- Snyder, John P. The Story of New Jersey's Civil Boundaries: 1606-1968, Bureau of Geology and Topography; Trenton, New Jersey; 1969. See p. 23 and 164, which cites the Acts of the NJ Legislature 1843, p. 67; 1853, p. 361, for the changes of those years.
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- "Bingo For Charity Is Voted In Jersey; Margin Exceeds 2-1 -- Newark Approves Shift to a Mayor and Nine Councilmen", The New York Times, November 4, 1953. Accessed March 8, 2023. "In Princeton, a heated battle over a proposal to consolidate Princeton Borough and Princeton Township into a municipality ended in the plan's defeat. The final vote was 3,463 to 2,312. The borough, a heavily populated area of 1.76 square miles in the center of the 16.25 square-mile township, voted 1,965 to 1,450 against the consolidation. The township registered 1,498 votes against it. and 862 in favor."
- via Associated Press. "Princeton merger dead", The Daily Register, November 7, 1979. Accessed March 8, 2023, via Newspapers.com. "Although voters in Princeton Township endorsed a proposal to consolidate the township with Princeton Borough nearly 2-to-l, the measure was defeated in the borough by a mere 33 votes. The proposal needed majority approval in both municipalities to be instituted. Borough results showed 1,508 votes opposed to the merger with 1,475 in favor. Township voters overwhelmingly approved consolidation, with 3,432 yes votes and 1,444 against."
- Fisher, Marc. "Princetons: No again on merger", The Philadelphia Inquirer, November 8, 1979. Accessed March 8, 2023, via Newspapers.com. "The fourth attempt in 30 years to consolidate Princeton Borough and Princeton Township failed Tuesday, this time by 33 votes. A proposal to merge was overwhelmingly approved in the township and defeated by 33 votes in the borough."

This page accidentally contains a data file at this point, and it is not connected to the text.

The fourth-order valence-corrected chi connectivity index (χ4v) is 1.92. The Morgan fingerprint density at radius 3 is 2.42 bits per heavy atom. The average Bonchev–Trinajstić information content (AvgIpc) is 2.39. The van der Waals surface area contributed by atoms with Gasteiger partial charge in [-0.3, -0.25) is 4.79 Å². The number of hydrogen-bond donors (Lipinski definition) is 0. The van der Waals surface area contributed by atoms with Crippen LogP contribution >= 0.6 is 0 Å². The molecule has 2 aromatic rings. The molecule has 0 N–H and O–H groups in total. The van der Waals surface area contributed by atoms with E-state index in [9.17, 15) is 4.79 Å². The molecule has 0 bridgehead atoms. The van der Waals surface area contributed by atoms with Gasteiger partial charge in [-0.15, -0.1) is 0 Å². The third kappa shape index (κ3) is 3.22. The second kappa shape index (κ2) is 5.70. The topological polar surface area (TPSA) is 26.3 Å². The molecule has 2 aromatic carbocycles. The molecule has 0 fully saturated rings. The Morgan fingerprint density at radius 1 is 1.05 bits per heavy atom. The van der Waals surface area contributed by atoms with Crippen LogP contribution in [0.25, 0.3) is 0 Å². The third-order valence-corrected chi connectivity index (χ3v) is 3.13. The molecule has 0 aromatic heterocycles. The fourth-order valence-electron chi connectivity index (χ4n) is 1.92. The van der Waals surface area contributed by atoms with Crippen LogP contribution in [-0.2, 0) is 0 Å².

- "Recount Upholds Consolidation's Defeat By 33 Votes as First Reported on Nov. 6", Town Topics, November 21, 1979, p. 3.
- Pristin, Terry. "Princeton Will Stay Split", The New York Times, November 6, 1996. Accessed March 8, 2023. "Since 1952, Princeton Borough has voted six times against a proposal to merge with Princeton Township. Yesterday, despite speculation that a heavy voter turnout among Princeton University students might reverse that trend, the borough rejected the measure by a vote of 1,878 to 1,418. As it has in the past, the township voted in favor of the proposal; the vote was 4,354 to 1,522. But to be approved, the measure had to be accepted by both municipalities."
- Clerkin, Bridget. "Princeton voters approve consolidation of borough, township into one municipality", The Times, November 9, 2011, updated March 30, 2019. Accessed November 29, 2019. "Voters in Princeton Borough and Princeton Township approved today a consolidation of the two towns into a single municipality to be known as Princeton.... The referendum passed by a landslide in the township with 3,542 in favor and 604 against. In the borough, 1,385 voted for consolidation and 802 voted against.... This is the fifth time residents of both Princetons have been presented with the question of consolidation at the ballot. If approved by a majority in both municipalities, the merger will be the first in 14 years for New Jersey, since Pahaquarry's seven residents merged into adjacent Hardwick Township in Warren County in 1997. "
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- "Student orchestra to perform Italian music in Princeton", The Star-Ledger, June 4, 2010. Accessed November 21, 2016. "In addition, when he and the orchestra give a concert to celebrate their anniversary as part of the Princeton Festival on Saturday, he will be passing on the traditions he grew up with in Pettoranello del Molise, Italy. The town is between Rome and Naples, and its sister city is Princeton."
- About Us, Princeton/Pettoranello Sister City Foundation. Accessed November 21, 2016.
- Matthew Abelson (House Concert), The Folk Song Society of Greater Boston. Accessed September 21, 2015. "Matthew Abelson grew up in Princeton, New Jersey and was introduced to the hammered dulcimer at age 6, when his father built one for his other brother."